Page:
As our population ages, this proportion of older drivers will only grow, so perhaps it is finally time for a national older-driver-assessment scheme of some sort.

Do you think testing older drivers annually is fair? Or is it just another form of age discrimination? Let us know what you think in the comments section below.

Also read: Even good drivers make mistakes

Brad Lockyer
Brad Lockyer
Brad has deep knowledge of retirement income, including Age Pension and other government entitlements, as well as health, money and lifestyle issues facing older Australians. Keen interests in current affairs, politics, sport and entertainment. Digital media professional with more than 10 years experience in the industry.


  1. This is absolutely ageism, rules should be the same for everyone, a persons ability to drive should be based on lots of different criteria, if only one state is showing older drivers are responsible for more accidents than other drivers, doesn’t that mean all the other states and territories have more younger drivers being responsible for accidents than older drivers, that being the case then younger drivers should be getting tested on their ability to drive. I have been driving for 60 years and yes my reflexes are probably slower than they were in my youth, but surely my experience in driving to the conditions will compensate for the slowing of my reflexes, this argument comes up every few years, the so called experts must be having a slow day. I have driven large trucks, buses and other forms of transport in many countries, I would put my expertise for driving to the conditions on all types of roads above drivers who only drive around towns on perfect roads.

    • I live in rural NSW & my husband & I are over 75 and have to go for a health check each year which is the only time I go to a Dr (I don’t feel I need to) when I turned 75 & got to the Drs surgery he wouldn’t do the health check because I hadn’t been to a Dr for a number of years and I had to go for a blood test before he would do the health check which meant I was on the last minute having the check as I am always busy doing volunteer work. I don’t tend to drive out of town at night, for my safety as there are lots of trucks on the roads. My husband has driven large trucks during his working life & is still fine to drive. It is discrimination against the elderly. In our area we have more youth under 25 in accidents than the elderly. Although I do disagree with Dr’s giving a clean bill of health to elderly who have got onset of dementia. We had my mothers-in-law spark plugs removed from her car (20 yrs ago) so she couldn’t drive when she was at that time of her life.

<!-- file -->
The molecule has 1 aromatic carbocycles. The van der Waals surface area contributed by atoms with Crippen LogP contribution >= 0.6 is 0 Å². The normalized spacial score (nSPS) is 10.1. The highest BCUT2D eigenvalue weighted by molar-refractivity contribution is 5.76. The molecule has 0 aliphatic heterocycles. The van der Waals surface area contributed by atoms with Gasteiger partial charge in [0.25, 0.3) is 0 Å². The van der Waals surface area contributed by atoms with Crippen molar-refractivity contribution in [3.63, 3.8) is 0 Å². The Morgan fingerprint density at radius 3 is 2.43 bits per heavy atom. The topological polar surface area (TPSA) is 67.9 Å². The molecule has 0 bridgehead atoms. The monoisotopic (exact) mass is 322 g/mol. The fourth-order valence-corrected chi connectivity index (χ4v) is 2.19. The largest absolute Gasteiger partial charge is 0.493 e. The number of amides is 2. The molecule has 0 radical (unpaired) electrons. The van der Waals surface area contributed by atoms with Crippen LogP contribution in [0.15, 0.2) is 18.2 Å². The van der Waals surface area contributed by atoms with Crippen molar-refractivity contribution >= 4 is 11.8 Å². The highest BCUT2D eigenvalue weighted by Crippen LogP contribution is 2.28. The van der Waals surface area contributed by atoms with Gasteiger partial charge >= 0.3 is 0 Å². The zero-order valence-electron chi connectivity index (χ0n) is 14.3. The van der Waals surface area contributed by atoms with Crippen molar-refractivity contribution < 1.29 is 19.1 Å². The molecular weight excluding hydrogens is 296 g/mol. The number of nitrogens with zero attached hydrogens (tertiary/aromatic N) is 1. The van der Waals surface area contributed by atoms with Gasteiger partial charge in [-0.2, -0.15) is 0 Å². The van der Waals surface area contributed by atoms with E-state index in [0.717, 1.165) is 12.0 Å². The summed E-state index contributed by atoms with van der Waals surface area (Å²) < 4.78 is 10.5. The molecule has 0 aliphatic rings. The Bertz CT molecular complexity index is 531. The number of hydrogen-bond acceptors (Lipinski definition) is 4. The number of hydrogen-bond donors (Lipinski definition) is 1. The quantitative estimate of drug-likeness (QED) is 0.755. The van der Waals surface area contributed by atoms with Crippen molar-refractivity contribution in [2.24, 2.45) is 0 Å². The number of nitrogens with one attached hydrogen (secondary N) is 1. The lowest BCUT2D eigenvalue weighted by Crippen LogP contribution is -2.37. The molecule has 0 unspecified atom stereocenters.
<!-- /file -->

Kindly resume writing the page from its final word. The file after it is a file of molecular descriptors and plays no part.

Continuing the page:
2. My mother(a NSW resident) recently turned 85 and had to do a fitness to drive assessment which included having her GP fill out an online form about her health and her eye specialist to also fill out an online form plus she had to pay $100 for an assessor to assess her driving skills. My mother was so anxious and nervous in the lead up to this assessment but luckily I had read all I could and saw wear she could re sit the assessment as many times as necessary within two months of her failing the initial assessment which put her at ease a little. I rang a few different assessors until I found a lovely private assessor who with me decided to tell y mother that this was just a refresher course before the assessment. Again, this put at ease and on the day, she got a lovely surprise when he passed her. I don’t think older people should be subject to such stress at their time of life, luckily my mum has a strong heart otherwise I’m sure she would have had a heart attack in the lead up to her assessment. Young, stupid boys are the cause of most deaths in car accidents…bloody well test them every two years as well not just the oldies. What’s fair for one is fair for the other. Not happy with older people having to be assessed!